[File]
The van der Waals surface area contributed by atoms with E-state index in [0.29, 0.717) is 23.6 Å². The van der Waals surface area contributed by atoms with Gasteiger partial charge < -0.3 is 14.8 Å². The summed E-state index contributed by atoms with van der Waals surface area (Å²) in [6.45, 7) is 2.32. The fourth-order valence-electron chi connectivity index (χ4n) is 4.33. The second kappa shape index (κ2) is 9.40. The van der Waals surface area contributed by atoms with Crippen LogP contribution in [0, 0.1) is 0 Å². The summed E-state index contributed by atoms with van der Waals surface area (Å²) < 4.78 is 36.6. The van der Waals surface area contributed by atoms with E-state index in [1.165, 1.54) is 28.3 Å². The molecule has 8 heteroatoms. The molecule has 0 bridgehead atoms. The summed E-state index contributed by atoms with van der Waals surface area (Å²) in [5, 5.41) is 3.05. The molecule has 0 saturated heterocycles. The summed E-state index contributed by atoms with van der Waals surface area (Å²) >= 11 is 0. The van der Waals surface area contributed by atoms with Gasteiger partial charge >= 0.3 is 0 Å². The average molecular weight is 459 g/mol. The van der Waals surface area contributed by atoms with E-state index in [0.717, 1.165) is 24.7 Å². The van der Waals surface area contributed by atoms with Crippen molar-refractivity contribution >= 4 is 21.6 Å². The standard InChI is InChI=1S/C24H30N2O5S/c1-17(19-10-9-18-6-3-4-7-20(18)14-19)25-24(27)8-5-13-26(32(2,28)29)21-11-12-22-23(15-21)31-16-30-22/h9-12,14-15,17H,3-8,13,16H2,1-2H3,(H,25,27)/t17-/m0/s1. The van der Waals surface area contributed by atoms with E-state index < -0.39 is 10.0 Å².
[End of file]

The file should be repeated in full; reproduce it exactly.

The van der Waals surface area contributed by atoms with E-state index in [0.29, 0.717) is 23.6 Å². The van der Waals surface area contributed by atoms with Gasteiger partial charge < -0.3 is 14.8 Å². The summed E-state index contributed by atoms with van der Waals surface area (Å²) in [6.45, 7) is 2.32. The fourth-order valence-electron chi connectivity index (χ4n) is 4.33. The second kappa shape index (κ2) is 9.40. The van der Waals surface area contributed by atoms with Crippen LogP contribution in [0, 0.1) is 0 Å². The summed E-state index contributed by atoms with van der Waals surface area (Å²) < 4.78 is 36.6. The van der Waals surface area contributed by atoms with E-state index in [1.165, 1.54) is 28.3 Å². The molecule has 8 heteroatoms. The molecule has 0 bridgehead atoms. The summed E-state index contributed by atoms with van der Waals surface area (Å²) in [5, 5.41) is 3.05. The molecule has 0 saturated heterocycles. The summed E-state index contributed by atoms with van der Waals surface area (Å²) >= 11 is 0. The van der Waals surface area contributed by atoms with Gasteiger partial charge >= 0.3 is 0 Å². The average molecular weight is 459 g/mol. The van der Waals surface area contributed by atoms with E-state index in [0.717, 1.165) is 24.7 Å². The van der Waals surface area contributed by atoms with Crippen molar-refractivity contribution >= 4 is 21.6 Å². The standard InChI is InChI=1S/C24H30N2O5S/c1-17(19-10-9-18-6-3-4-7-20(18)14-19)25-24(27)8-5-13-26(32(2,28)29)21-11-12-22-23(15-21)31-16-30-22/h9-12,14-15,17H,3-8,13,16H2,1-2H3,(H,25,27)/t17-/m0/s1. The van der Waals surface area contributed by atoms with E-state index < -0.39 is 10.0 Å².